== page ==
Thank you for asking. It’s reminiscent of a reporter’s recent query: “Music is a vehicle for you to spread world peace and consciousness. Why is this a mission for you?”

When the Music Stopped – Film and Music by Judith Lynn Stillman

Huge questions – and daunting responsibilities!

I believe that the arts are key to innovation and inspiration and can strengthen our connection to humanity. Artists collectively, I think, should feel an intrinsic mandate to do our part to find ways to use our platform as a catalyst for positive change – also to preserve and perpetuate culture, to enrich and enlighten, to share and inspire. I’ve dedicated my life to the arts, and I do believe in its power to influence society on multiple levels – cultural, emotional, intellectual, and spiritual. In my creative projects, I’ve tried to raise awareness about issues that are close to my heart, including human rights, women’s rights, diversity and inclusion, genocide awareness and prevention, environmental issues, bullying, speaking truth to power, arts education – with new collaborations and world premieres of works that I’ve composed, written, directed, and performed – both live and as films. I’m also committed to designing and curating performing arts projects spotlighting significant composers, commemorating milestones in history, or underscoring current events by painting a picture of the times in which we live.

Musicians can impact our listeners through the sounds and messages we convey. In my quest to reach out to global audiences, I create multidisciplinary projects interlacing music, theatre, dance, art, and film because, by synthesizing various art forms, these kinds of collaborations enable us to engage viewers in different ways, depending upon what speaks to each individual.

In Ancient Greek philosophy, wasn’t it Plato who cautioned that “Any musical innovation is full of danger… and ought to be prohibited.” He recognized the power and control that music can have – and while his statement points to potential hazards, we can hope to be influential in positive ways to contribute to society, express the innermost thoughts of our civilization, or to use music’s charms to “soothe the savage beast.”

Phoenix from the Ashes – Film and music by Judith Lynn Stillman

Can you talk about your trip to refugee camps?

My trip to refugee camps exemplified that music is a universal language.

When the global refugee crisis reached epic proportions nearly 8 years ago, hundreds of thousands of people were fleeing across the Mediterranean Sea to escape war and persecution. Syrian and Afghan refugees paddled towards the Greek island of Lesbos. We saw shocking images of dinghies overcrowded by migrants and refugees, refugees drowning, and a child washed up ashore. Something inside me said GO! Help! I wasn’t sure how, and I didn’t have any connections to agencies or organizations.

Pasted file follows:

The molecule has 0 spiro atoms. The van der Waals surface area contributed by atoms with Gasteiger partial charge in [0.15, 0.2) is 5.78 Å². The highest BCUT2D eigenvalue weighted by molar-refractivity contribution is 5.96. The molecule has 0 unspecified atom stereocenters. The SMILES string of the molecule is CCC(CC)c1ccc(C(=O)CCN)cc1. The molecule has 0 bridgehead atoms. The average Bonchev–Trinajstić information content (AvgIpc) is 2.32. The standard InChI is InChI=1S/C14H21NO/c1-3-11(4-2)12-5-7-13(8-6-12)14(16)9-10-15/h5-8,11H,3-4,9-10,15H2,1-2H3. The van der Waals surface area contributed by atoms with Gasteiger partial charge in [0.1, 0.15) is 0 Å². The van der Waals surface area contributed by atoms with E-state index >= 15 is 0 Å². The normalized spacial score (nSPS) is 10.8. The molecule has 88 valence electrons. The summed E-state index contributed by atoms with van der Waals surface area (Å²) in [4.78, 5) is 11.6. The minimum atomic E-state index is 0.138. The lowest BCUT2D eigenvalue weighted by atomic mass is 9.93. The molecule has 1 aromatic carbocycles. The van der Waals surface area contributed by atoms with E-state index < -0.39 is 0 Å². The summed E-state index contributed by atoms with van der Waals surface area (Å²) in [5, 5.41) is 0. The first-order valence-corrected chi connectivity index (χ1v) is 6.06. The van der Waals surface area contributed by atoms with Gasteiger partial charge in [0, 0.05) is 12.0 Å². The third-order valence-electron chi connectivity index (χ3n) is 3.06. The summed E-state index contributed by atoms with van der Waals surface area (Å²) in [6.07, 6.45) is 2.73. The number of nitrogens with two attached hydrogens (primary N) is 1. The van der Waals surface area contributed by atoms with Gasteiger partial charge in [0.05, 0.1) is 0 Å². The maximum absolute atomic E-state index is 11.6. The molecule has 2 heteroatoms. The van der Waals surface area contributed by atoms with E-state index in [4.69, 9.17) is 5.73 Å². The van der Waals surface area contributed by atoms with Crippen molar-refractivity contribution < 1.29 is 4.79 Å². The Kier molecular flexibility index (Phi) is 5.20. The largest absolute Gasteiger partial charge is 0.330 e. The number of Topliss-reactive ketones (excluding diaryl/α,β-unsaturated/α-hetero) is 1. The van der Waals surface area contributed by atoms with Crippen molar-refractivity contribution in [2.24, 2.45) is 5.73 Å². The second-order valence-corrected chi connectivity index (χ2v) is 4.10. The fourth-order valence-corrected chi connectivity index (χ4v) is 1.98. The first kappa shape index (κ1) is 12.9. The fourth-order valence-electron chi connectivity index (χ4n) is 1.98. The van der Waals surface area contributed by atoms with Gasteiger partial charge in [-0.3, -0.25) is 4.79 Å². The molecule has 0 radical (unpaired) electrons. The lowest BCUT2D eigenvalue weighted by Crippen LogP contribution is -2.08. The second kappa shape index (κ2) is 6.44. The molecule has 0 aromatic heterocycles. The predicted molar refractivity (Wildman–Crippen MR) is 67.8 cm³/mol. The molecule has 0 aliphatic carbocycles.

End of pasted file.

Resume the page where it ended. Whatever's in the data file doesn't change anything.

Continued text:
Of course, basic survival needs had to be met first, but there was also the matter of sustenance for the soul. I felt compelled to do my small part by bringing my keyboard to refugee camps and playing folk tunes from their homelands – which I taught myself between seeing the news and boarding the plane — and singing and dancing with refugee children and families. Upon arrival, I pounded the pavement looking for any information – within a few days, I found a videographer, a translator, and a driver – and we joined forces on the mission to bring music to refugees. Although there were armed guards at the camps’ gates not willing to let anyone in, when I displayed my small piano keyboard and started to play and sing, they let me in! I was instantly surrounded by children and families, dancing, singing, rejoicing for a brief respite as they connected with the music of their homelands. They opened up to me and readily shared their heartbreaking stories.

Music is ubiquitous – it crosses borders and cultures.

Besides your busy career, what do you usually do when you are not “working”?

One of the greatest joys is spending time with my precious four-pound toy poodle named… Puccini, aka “Poochini”! I’ve trained her to be an AKC Trick Dog and a Canine Good Citizen. She is a mini-acrobat and enjoys agility training— and, as you can see in the photo below displaying her “perfect paw posture,” she too is a pianist 🙂!

Dr. Stillman’s toy poodle, Puccini, aka “Poochini”

Dr. Stillman’s toy poodle, Puccini, aka “Poochini”

Dr. Stillman has a few projects and performances coming up, including “Remembrance, Resilience and Renewal: Genocide Awareness Through the Arts” hosted at Rhode Island College’s Nazarian Center for the Performing Arts on April 28. Click to register.

Learn more about Dr. Judith Lynn Stillman and her works.